INDIANAPOLIS – Hearing Bjoern Werner’s strong German accent and Ezekiel “Ziggy” Ansah’s understated African accent during their Combine press conferences was revealing. These just happen to be two of the top defensive end prospects in the 2013 NFL Draft class.
Werner actually is projected as one of the best players overall in the draft and the best at his position after putting up 13 sacks last season at Florida State as a junior. The 6-foot-3, 266-pounder steadily improved in each of his three seasons with the Seminoles and compared to Ansah has vast experience in the game.
Werner started playing flag football at the age of 12 with a club team called the Berlin Adler after starting in soccer and fell took an immediate liking to the sport. He can’t envision doing anything else.
“I just fell in love with flag football at the time, but when you turn 15 you automatically advance to tackle football and it was just the most amazing feeling just hitting people,” Werner said. “I just fell in the love with the game. I played a lot of Madden, that’s how I got to know the NFL. It was just crazy. And then my head coach, Joerg Hoffman, said you have a lot of potential. You should try to go to high school and go through the whole American recruiting process with the goal to be here and I get drafted. I never looked back, it was just pursue that dream.”
Ansah took a different route, sticking with his chosen sport of basketball all the way through high school back in his homeland of Accra, Ghana. In fact, at 6-5 and 271 pounds he was an attractive college basketball prospect and when he arrived in Utah in 2008 he tried out for the Cougars’ basketball team.
It wasn’t until 2010, after also giving track a try, when Ansah was convinced to step on the gridiron. He admits he knew absolutely nothing about the game before enrolling at BYU but he’s not the type to shy away from a challenge.
“I was really athletic. I didn’t want to just sit around and go to school,” said Ansah, who started nine of 13 games at defensive end for BYU last year and had 4.5 sacks. “I wanted to do something. Since basketball didn’t work out, I wanted to do football. I like the challenge a lot. I know most of you are here to talk to me, but then again there are a lot of people who have doubts about me and that’s what I love, I just want to prove you wrong.”
When NFL Europe was flourishing overseas, the Berlin Thunder drew the largest crowds and Werner and his teammates went to every game. Football was truly in his blood at that time, especially after he turned 15 and was moved up to tackle football. He played Madden football all the time and created his own Bjoern Werner teams comprised of the best players from other teams.
Listening to Werner describe everything he likes about the game and watching his eyes light up at the podium not only left an impression on the media on hand, but it’s sure to leave a lasting impression with NFL teams in their interviews. If it wasn’t for his accent – he learned to speak English at the age of 16 in just two months – you couldn’t differentiate him from a Brian Urlacher or any other American-born football player.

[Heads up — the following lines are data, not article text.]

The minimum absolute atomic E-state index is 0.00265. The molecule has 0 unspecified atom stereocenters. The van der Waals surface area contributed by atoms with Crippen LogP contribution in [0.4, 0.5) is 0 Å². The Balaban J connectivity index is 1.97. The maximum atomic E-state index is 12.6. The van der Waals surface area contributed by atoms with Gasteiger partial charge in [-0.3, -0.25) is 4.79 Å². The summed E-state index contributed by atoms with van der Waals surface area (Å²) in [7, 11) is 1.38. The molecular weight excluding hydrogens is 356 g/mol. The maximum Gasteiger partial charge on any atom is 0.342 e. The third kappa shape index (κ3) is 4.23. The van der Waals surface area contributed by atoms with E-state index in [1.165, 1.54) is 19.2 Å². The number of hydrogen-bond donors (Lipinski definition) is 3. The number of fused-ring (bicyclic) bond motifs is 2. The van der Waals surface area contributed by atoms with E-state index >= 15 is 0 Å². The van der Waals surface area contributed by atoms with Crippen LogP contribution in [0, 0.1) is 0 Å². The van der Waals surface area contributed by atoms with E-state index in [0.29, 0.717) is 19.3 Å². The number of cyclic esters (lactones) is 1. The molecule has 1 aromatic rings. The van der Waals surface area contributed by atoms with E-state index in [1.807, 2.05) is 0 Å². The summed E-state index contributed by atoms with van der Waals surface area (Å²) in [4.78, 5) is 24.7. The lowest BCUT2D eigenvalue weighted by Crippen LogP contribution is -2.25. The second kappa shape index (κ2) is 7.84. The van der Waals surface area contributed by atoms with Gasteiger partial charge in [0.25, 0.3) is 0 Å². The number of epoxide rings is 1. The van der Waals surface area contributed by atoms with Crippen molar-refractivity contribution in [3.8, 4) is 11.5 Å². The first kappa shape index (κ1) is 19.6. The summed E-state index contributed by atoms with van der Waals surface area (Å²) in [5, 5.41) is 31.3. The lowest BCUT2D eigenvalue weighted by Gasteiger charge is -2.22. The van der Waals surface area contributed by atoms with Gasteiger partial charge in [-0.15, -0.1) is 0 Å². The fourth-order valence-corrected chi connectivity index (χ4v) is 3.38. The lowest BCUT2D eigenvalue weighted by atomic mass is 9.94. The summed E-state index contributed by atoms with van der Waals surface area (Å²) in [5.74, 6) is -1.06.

“Playing soccer and being a big guy and always getting, ‘Take that big guy out of the soccer game because he’s hurting people,’ and then I just got to football and just hitting people was so much better,” Werner said. “It’s such a man’s sport where if you line up against another guy and who’s going to be the stronger guy, it’s just an amazing game. It’s just not like the physicality, even the mental conditioning where can you do it once or can you do it 50 times a game, I like.”
Both Ansah and Werner have the capability to play outside linebacker in addition to defensive end and actually lined up at that spot more than once in college. Werner filled in when Brandon Jenkins went down with an injury in a 3-4 alignment and Ansah actually was an outside linebacker his first two years at BYU.
From the time he participated in his first practice for the Cougars to the end of his college career, Ansah came a long way. He credits his rapid ascent to the approach his coaches took with them from the start and admits that he is still learning some of the basic nuances of the game.
“It was frustrating in the beginning. I wasn’t treated like a starter. I wasn’t treated like Ziggy hasn’t played football at all,” Ansah said. “It was like, they were pushing me like I was playing football for 25 years. It was crazy. But it’s been easier now.”
As far as what these two imports will show the scouts, coaches and general managers on the field at Lucas Oil Stadium, that will be determined tomorrow. Werner and Ansah will be running their 40-yard dashes, 60-yard dashes, 3-cone drills and the rest one day after the quarterbacks, running backs and wide receivers.
When the Combine ends these two will get another chance to impress at their respective pro days and then at the end of April they will wait to hear their name called in the draft. For Werner, who he hopes that will be the beginning to opening a pipeline for more players to join him and the likes of Sebastian Vollmer in the NFL.
“Kids like me who want to play over here just need an opportunity and the people around them to give them that opportunity,” he said. “That’s my long-term goal, to maybe open a little recruiting service.”
Perhaps a photo of Werner on the stage at Radio City Music Hall standing next to Commissioner Roger Goodell holding the jersey of whichever NFL team picked him in the first round might be the best marketing poster for his business.